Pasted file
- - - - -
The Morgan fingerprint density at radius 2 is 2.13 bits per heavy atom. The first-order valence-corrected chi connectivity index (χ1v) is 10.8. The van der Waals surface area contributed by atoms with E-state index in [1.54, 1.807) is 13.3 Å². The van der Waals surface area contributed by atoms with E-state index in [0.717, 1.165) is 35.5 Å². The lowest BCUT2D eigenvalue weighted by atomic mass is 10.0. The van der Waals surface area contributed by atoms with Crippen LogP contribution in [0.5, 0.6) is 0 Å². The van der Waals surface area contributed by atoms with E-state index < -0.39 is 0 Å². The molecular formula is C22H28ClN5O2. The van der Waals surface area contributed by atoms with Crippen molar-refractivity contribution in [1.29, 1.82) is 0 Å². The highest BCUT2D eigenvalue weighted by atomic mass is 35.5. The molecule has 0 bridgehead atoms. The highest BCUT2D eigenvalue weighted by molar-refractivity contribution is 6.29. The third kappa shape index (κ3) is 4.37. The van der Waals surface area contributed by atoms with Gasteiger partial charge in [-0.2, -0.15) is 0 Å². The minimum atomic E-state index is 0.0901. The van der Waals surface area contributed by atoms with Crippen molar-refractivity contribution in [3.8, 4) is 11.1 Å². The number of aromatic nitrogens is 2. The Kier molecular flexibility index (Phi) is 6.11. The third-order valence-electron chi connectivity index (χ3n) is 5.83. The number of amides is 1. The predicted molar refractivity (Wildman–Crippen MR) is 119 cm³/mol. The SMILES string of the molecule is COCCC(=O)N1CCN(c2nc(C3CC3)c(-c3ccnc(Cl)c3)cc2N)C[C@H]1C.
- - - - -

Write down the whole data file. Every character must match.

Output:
The Morgan fingerprint density at radius 2 is 2.13 bits per heavy atom. The first-order valence-corrected chi connectivity index (χ1v) is 10.8. The van der Waals surface area contributed by atoms with E-state index in [1.54, 1.807) is 13.3 Å². The van der Waals surface area contributed by atoms with E-state index in [0.717, 1.165) is 35.5 Å². The lowest BCUT2D eigenvalue weighted by atomic mass is 10.0. The van der Waals surface area contributed by atoms with Crippen LogP contribution in [0.5, 0.6) is 0 Å². The van der Waals surface area contributed by atoms with E-state index < -0.39 is 0 Å². The molecular formula is C22H28ClN5O2. The van der Waals surface area contributed by atoms with Crippen molar-refractivity contribution in [1.29, 1.82) is 0 Å². The highest BCUT2D eigenvalue weighted by atomic mass is 35.5. The molecule has 0 bridgehead atoms. The highest BCUT2D eigenvalue weighted by molar-refractivity contribution is 6.29. The third kappa shape index (κ3) is 4.37. The van der Waals surface area contributed by atoms with Gasteiger partial charge in [-0.2, -0.15) is 0 Å². The minimum atomic E-state index is 0.0901. The van der Waals surface area contributed by atoms with Crippen molar-refractivity contribution in [3.8, 4) is 11.1 Å². The number of aromatic nitrogens is 2. The Kier molecular flexibility index (Phi) is 6.11. The third-order valence-electron chi connectivity index (χ3n) is 5.83. The number of amides is 1. The predicted molar refractivity (Wildman–Crippen MR) is 119 cm³/mol. The SMILES string of the molecule is COCCC(=O)N1CCN(c2nc(C3CC3)c(-c3ccnc(Cl)c3)cc2N)C[C@H]1C.